(Vatican Radio) A high-level forum of dialogue to commemorate the 60th anniversary of the “Treaty of Rome”, that established the European Community, will take place in the Vatican end of October, in which Pope Francis will participate. Organized by the Holy See and the Commission of the Bishops’ Conferences of the European Community (COMECE), the October 27-29 congress on the theme, “(Re)thinking Europe” will see hundreds of high-level Church and European Union political representatives join other grassroots actors to contribute to a constructive reflection on the fundamental challenges facing the European project.
Organizers said the meeting will be in the form of a dialogue, with workshops and debates, to facilitate a frank and open discussion between stakeholders of different geographic, cultural, religious and linguistic backgrounds, putting in practice the motto of the EU: “unity in diversity”. “Willing to work for the common good and to put human dignity at the center of public policies, the participants will be called to look for new ways to involve all actors in the society in their respective religious or political responsibilities,” organizers said.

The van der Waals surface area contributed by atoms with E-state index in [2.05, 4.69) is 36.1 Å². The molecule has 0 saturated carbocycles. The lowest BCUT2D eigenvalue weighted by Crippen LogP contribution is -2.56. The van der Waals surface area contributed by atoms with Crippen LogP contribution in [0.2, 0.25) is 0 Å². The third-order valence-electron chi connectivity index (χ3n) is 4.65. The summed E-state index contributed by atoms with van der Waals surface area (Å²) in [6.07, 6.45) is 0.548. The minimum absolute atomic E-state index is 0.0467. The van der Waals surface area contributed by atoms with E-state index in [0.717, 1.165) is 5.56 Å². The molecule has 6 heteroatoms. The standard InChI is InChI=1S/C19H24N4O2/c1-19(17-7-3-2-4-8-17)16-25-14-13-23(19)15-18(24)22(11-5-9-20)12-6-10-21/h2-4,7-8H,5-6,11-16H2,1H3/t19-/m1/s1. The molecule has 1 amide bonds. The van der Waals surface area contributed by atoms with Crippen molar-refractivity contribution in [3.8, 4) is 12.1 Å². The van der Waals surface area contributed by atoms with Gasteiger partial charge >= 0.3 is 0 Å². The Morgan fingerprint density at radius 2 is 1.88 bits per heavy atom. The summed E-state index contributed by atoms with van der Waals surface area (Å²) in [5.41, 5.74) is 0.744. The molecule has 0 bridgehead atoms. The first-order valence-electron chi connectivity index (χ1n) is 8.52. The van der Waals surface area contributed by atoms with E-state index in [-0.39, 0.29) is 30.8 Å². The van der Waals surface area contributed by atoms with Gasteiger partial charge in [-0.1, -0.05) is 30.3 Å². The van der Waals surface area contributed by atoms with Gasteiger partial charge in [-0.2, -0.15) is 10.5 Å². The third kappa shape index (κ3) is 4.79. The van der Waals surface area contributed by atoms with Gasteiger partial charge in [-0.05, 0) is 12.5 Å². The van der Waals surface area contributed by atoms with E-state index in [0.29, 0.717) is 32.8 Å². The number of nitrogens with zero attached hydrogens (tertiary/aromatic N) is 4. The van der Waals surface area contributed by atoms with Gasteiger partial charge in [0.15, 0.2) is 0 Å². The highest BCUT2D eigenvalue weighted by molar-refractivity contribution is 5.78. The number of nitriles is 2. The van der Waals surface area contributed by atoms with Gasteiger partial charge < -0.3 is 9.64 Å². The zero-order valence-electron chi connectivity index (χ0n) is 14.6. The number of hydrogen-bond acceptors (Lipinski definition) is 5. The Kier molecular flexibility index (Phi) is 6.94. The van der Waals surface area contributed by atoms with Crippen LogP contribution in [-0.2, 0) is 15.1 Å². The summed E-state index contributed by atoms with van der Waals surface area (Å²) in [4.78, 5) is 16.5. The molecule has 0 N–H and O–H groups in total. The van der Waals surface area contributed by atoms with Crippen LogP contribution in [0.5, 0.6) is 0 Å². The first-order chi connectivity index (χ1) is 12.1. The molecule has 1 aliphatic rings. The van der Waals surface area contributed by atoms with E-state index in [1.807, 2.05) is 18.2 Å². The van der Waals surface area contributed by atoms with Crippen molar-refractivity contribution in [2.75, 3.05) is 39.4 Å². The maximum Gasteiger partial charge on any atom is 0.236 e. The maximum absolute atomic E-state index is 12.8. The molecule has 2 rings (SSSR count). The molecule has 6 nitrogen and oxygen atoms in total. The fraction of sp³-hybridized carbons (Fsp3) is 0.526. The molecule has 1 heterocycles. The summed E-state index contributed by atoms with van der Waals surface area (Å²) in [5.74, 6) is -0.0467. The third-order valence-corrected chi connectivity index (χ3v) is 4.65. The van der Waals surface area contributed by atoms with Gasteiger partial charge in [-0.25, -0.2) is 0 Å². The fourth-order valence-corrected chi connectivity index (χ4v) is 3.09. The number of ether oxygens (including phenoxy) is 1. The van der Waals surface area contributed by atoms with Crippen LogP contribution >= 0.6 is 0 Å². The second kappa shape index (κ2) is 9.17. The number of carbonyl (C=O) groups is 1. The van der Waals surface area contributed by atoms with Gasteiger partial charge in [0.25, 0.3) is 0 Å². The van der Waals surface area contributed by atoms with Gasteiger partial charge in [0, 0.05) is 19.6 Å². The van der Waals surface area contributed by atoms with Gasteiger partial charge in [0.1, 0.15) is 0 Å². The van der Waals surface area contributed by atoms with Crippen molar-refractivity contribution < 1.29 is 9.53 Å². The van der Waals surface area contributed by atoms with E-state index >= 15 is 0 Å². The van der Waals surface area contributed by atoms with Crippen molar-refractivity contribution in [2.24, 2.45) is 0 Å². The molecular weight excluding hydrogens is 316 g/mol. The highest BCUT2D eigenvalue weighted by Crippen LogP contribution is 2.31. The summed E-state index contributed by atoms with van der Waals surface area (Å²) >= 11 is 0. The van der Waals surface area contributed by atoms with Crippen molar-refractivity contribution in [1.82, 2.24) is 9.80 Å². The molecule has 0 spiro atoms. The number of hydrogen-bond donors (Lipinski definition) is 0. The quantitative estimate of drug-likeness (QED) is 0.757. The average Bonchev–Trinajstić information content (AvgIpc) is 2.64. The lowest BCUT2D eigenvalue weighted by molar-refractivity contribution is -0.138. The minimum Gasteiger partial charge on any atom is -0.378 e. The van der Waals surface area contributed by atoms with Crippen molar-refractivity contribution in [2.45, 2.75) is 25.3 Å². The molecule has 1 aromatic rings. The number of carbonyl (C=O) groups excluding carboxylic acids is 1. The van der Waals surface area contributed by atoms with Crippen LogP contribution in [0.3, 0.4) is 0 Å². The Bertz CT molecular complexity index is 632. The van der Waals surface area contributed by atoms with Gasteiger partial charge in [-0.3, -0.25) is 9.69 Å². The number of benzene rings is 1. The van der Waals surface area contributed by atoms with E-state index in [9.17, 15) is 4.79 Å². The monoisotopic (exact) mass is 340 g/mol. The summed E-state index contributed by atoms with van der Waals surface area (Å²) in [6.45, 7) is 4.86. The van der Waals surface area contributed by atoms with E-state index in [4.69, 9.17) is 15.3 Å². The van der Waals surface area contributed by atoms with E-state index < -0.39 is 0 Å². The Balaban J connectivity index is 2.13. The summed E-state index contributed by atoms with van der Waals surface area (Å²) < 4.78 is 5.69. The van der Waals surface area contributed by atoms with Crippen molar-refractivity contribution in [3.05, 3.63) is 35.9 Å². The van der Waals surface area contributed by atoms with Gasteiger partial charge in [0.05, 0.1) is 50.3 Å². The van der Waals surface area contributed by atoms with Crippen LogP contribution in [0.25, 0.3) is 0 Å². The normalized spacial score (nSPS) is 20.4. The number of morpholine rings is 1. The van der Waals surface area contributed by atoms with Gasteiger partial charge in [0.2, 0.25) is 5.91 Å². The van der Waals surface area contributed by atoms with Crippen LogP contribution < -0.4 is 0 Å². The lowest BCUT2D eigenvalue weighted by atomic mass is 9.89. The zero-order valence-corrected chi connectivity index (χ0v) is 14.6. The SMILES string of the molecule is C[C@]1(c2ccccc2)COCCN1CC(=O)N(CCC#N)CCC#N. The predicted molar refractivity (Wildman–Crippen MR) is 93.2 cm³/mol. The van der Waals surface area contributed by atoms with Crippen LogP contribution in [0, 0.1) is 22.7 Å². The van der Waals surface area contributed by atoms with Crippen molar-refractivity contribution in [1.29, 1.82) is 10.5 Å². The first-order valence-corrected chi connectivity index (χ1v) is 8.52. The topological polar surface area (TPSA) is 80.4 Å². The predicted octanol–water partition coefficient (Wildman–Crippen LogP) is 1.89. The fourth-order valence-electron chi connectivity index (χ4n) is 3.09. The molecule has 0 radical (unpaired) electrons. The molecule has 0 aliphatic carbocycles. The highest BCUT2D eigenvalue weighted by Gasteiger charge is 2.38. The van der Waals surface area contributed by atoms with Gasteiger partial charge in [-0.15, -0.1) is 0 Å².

Pope Francis will address the participants on 28 October to reiterate his sincere engagement to a common reflection on the future of the EU and recall the commitment of the Church to this Peace project.
What is the European Community today was born as the European Economic Community (EEC) with the signing of the “Treaty of Rome” on 25 March 1957 by Belgium, France, Italy, Luxembourg, the Netherlands and West Germany. It came into force on 1 January 1958. The Maastricht Treaty of 1992 established the European Community and introduced the European citizenship. The 2009 Treaty of Lisbon renamed it the “Treaty on the functioning of the European Union”. Since its inception, the EU has expanded to include new members. Today it has 28 member states with an estimated population of over 510 million.